Fox: Did you have many pranks that the children played or was it all very serious in terms of study?

Lonsdale: No, we didn't have many pranks. At my first school there was one who used to come in. When we had our first snow in the fall, he just came up behind me when I was writing on the blackboard and took hold of my upper arm with both his hands after he had been playing in the snow. He thought that was a great joke. He also brought a frog and put in my desk drawer. He waited for me to jump but the little frog was more scared than I was. He just sat there so I picked it up and said, "Who brought me this nice little frog?"  He wondered why I didn't get scared. He was delighted that I liked the frog.

Fox: Did you have any pupils that you remember especially that were particularly good pupils?

Lonsdale. : Do you mean bright?

Fox:  I was just thinking of pupils who were really interested in learning, not necessarily bright or were the children much of the same?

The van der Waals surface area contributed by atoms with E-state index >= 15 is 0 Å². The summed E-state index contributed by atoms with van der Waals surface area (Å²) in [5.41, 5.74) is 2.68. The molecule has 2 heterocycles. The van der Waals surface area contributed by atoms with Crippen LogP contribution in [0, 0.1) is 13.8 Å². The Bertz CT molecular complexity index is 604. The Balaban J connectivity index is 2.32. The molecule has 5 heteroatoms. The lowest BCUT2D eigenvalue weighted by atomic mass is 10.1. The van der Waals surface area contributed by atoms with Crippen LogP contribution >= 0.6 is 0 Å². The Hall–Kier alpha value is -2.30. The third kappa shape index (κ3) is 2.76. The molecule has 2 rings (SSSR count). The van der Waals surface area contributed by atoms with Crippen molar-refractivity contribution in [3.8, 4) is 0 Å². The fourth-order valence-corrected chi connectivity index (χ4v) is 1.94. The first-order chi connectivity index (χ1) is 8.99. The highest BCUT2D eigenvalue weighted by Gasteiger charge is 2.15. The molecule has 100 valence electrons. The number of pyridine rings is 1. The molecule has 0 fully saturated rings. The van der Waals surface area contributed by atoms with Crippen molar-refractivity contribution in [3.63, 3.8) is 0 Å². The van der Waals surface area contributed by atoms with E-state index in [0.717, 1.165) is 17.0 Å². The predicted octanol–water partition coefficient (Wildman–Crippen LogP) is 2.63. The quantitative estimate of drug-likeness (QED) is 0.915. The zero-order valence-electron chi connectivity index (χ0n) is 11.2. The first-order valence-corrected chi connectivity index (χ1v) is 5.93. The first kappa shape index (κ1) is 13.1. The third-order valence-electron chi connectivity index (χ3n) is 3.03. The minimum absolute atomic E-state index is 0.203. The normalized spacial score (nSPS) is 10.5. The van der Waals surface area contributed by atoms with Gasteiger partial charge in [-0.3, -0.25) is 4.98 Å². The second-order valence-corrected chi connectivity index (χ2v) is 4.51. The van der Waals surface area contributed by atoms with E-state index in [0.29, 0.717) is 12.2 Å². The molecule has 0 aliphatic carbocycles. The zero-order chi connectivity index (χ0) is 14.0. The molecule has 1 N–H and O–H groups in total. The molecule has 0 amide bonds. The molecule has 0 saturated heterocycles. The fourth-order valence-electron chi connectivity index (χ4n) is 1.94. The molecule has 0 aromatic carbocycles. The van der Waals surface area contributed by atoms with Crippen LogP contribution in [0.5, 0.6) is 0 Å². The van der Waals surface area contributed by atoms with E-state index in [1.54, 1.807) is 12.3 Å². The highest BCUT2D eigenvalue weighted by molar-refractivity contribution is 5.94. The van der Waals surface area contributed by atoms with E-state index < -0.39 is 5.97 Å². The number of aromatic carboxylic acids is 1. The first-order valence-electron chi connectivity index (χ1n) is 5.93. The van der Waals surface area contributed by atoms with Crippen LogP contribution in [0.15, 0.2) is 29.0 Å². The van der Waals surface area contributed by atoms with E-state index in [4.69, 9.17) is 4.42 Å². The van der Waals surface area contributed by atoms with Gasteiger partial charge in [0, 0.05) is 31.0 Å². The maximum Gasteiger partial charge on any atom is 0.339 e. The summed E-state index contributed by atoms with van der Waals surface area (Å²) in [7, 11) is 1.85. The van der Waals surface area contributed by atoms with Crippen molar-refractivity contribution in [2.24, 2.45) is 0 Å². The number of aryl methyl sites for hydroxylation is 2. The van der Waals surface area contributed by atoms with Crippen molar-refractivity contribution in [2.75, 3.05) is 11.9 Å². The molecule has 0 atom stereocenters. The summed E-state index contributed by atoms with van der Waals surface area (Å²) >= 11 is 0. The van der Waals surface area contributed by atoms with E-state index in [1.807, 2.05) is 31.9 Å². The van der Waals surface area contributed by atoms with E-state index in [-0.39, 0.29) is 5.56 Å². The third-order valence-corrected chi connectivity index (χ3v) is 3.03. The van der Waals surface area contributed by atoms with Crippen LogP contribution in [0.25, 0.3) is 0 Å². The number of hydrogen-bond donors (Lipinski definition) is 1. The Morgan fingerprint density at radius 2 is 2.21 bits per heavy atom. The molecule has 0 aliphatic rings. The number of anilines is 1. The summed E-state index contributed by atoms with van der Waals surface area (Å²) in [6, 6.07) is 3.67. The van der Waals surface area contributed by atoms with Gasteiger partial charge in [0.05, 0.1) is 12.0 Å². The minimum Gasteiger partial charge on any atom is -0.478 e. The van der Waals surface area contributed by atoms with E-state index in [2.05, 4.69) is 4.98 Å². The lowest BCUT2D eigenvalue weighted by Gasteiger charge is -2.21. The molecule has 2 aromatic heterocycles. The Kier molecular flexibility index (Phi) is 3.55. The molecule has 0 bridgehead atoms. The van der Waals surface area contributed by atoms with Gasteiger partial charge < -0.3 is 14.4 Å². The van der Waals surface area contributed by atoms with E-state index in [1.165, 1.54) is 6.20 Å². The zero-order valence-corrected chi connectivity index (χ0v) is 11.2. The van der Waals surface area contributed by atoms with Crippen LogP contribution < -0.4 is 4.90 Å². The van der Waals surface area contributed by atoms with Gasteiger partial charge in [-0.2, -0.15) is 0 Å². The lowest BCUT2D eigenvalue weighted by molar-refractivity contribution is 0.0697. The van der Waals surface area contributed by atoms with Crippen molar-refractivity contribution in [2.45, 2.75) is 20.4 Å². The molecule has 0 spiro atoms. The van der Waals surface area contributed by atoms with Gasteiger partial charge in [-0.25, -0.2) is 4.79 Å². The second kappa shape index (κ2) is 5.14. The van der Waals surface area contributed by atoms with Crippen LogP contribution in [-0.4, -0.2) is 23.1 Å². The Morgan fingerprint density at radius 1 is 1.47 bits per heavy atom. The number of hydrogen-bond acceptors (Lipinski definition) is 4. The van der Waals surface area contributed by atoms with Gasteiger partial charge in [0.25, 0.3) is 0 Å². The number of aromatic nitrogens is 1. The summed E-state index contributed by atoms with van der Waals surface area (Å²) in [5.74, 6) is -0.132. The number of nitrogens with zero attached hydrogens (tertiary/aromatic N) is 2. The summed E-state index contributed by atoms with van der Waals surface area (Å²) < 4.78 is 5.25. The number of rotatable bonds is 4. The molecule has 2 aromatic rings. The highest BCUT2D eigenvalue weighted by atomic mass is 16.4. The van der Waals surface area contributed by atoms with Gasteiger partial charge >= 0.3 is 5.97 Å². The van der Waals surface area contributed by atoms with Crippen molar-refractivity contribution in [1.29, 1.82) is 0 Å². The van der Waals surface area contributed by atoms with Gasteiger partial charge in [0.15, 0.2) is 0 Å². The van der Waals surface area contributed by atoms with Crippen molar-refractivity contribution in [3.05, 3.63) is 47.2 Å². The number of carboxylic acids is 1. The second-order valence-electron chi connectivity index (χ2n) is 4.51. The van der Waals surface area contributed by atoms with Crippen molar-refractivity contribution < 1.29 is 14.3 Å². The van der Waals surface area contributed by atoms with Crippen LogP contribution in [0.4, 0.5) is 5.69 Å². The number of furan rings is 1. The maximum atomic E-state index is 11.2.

Lonsdale: I found them much of the same. They went to school to work. If an airplane went over, it didn't matter what we were doing, we would go out and watch the airplane go over and in we went again. If the kids got too restless even in the winter time, out you go and run around the school twice and come in. They would go out, run around and come back in and sit down and go on to work. used to have a story every Friday afternoon for about half an hour. We read different books or short stories. I think the book they liked best of all was Thomas Seadon's animal story. They liked other too. That was the one book that was in the book shelf all the time that we could read at any moment.

Fox: You would read to them or would other students read?

Lonsdale: No, I read to them.

Fox: Did you have many books such as that? Nowadays schools are so fortunate as they have many, many books.